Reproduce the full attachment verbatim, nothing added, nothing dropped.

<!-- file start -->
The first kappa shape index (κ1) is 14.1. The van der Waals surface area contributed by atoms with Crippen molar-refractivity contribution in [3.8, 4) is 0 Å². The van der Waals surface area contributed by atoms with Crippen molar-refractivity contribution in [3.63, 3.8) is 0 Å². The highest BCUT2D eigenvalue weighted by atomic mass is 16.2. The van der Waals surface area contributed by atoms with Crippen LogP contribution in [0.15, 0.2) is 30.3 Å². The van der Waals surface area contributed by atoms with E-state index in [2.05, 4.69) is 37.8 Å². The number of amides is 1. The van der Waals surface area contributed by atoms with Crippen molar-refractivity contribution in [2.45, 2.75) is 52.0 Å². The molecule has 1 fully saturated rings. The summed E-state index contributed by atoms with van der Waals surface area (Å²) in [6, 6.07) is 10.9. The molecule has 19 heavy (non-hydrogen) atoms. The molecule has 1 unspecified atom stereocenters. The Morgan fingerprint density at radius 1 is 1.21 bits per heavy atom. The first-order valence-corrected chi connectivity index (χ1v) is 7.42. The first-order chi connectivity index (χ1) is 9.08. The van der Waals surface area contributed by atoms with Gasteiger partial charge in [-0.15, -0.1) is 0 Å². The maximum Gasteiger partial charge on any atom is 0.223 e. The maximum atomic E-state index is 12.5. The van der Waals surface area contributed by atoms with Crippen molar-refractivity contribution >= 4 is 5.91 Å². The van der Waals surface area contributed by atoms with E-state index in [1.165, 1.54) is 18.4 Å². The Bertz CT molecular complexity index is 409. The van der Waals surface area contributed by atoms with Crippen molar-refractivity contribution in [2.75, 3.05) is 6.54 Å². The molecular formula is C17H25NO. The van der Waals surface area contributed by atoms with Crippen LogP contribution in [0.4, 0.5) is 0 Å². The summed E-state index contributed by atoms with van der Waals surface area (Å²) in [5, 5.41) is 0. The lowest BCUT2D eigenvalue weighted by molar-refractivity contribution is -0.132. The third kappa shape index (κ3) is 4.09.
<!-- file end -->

The first kappa shape index (κ1) is 14.1. The van der Waals surface area contributed by atoms with Crippen molar-refractivity contribution in [3.8, 4) is 0 Å². The van der Waals surface area contributed by atoms with Crippen molar-refractivity contribution in [3.63, 3.8) is 0 Å². The highest BCUT2D eigenvalue weighted by atomic mass is 16.2. The van der Waals surface area contributed by atoms with Crippen LogP contribution in [0.15, 0.2) is 30.3 Å². The van der Waals surface area contributed by atoms with E-state index in [2.05, 4.69) is 37.8 Å². The number of amides is 1. The van der Waals surface area contributed by atoms with Crippen molar-refractivity contribution in [2.45, 2.75) is 52.0 Å². The molecule has 1 fully saturated rings. The summed E-state index contributed by atoms with van der Waals surface area (Å²) in [6, 6.07) is 10.9. The molecule has 19 heavy (non-hydrogen) atoms. The molecule has 1 unspecified atom stereocenters. The Morgan fingerprint density at radius 1 is 1.21 bits per heavy atom. The first-order valence-corrected chi connectivity index (χ1v) is 7.42. The first-order chi connectivity index (χ1) is 9.08. The van der Waals surface area contributed by atoms with Gasteiger partial charge in [-0.15, -0.1) is 0 Å². The maximum Gasteiger partial charge on any atom is 0.223 e. The maximum atomic E-state index is 12.5. The van der Waals surface area contributed by atoms with Crippen molar-refractivity contribution >= 4 is 5.91 Å². The van der Waals surface area contributed by atoms with E-state index in [1.165, 1.54) is 18.4 Å². The Bertz CT molecular complexity index is 409. The van der Waals surface area contributed by atoms with Crippen molar-refractivity contribution in [2.75, 3.05) is 6.54 Å². The molecular formula is C17H25NO. The van der Waals surface area contributed by atoms with Crippen LogP contribution in [0.4, 0.5) is 0 Å². The summed E-state index contributed by atoms with van der Waals surface area (Å²) in [5, 5.41) is 0. The lowest BCUT2D eigenvalue weighted by molar-refractivity contribution is -0.132. The third kappa shape index (κ3) is 4.09.